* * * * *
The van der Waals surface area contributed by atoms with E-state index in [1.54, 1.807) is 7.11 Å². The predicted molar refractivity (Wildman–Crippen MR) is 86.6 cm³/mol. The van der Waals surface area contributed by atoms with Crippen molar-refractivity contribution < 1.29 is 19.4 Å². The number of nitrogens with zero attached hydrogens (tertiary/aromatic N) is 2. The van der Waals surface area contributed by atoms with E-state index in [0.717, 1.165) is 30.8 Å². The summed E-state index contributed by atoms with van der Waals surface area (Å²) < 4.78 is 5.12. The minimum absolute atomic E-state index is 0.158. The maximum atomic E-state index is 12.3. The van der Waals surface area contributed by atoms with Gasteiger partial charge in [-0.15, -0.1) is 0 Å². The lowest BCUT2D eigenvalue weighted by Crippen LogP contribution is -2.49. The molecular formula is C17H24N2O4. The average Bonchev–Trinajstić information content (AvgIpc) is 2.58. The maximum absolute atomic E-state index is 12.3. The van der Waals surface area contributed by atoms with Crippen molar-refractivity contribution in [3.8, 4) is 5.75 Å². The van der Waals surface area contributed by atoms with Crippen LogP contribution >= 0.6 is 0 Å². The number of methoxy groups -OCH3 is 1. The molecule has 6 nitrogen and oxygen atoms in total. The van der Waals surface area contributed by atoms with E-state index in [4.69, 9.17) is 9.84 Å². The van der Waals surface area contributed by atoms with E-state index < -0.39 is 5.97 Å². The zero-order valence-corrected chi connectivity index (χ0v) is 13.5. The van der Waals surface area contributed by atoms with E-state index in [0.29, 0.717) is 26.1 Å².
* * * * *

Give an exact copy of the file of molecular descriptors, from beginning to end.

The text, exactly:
The van der Waals surface area contributed by atoms with E-state index in [1.54, 1.807) is 7.11 Å². The predicted molar refractivity (Wildman–Crippen MR) is 86.6 cm³/mol. The van der Waals surface area contributed by atoms with Crippen molar-refractivity contribution < 1.29 is 19.4 Å². The number of nitrogens with zero attached hydrogens (tertiary/aromatic N) is 2. The van der Waals surface area contributed by atoms with E-state index in [0.717, 1.165) is 30.8 Å². The summed E-state index contributed by atoms with van der Waals surface area (Å²) < 4.78 is 5.12. The minimum absolute atomic E-state index is 0.158. The maximum atomic E-state index is 12.3. The van der Waals surface area contributed by atoms with Gasteiger partial charge in [-0.15, -0.1) is 0 Å². The lowest BCUT2D eigenvalue weighted by Crippen LogP contribution is -2.49. The molecular formula is C17H24N2O4. The average Bonchev–Trinajstić information content (AvgIpc) is 2.58. The maximum absolute atomic E-state index is 12.3. The van der Waals surface area contributed by atoms with Crippen molar-refractivity contribution in [3.8, 4) is 5.75 Å². The van der Waals surface area contributed by atoms with Crippen LogP contribution >= 0.6 is 0 Å². The number of methoxy groups -OCH3 is 1. The molecule has 6 nitrogen and oxygen atoms in total. The van der Waals surface area contributed by atoms with E-state index in [4.69, 9.17) is 9.84 Å². The van der Waals surface area contributed by atoms with E-state index < -0.39 is 5.97 Å². The zero-order valence-corrected chi connectivity index (χ0v) is 13.5. The van der Waals surface area contributed by atoms with E-state index in [0.29, 0.717) is 26.1 Å².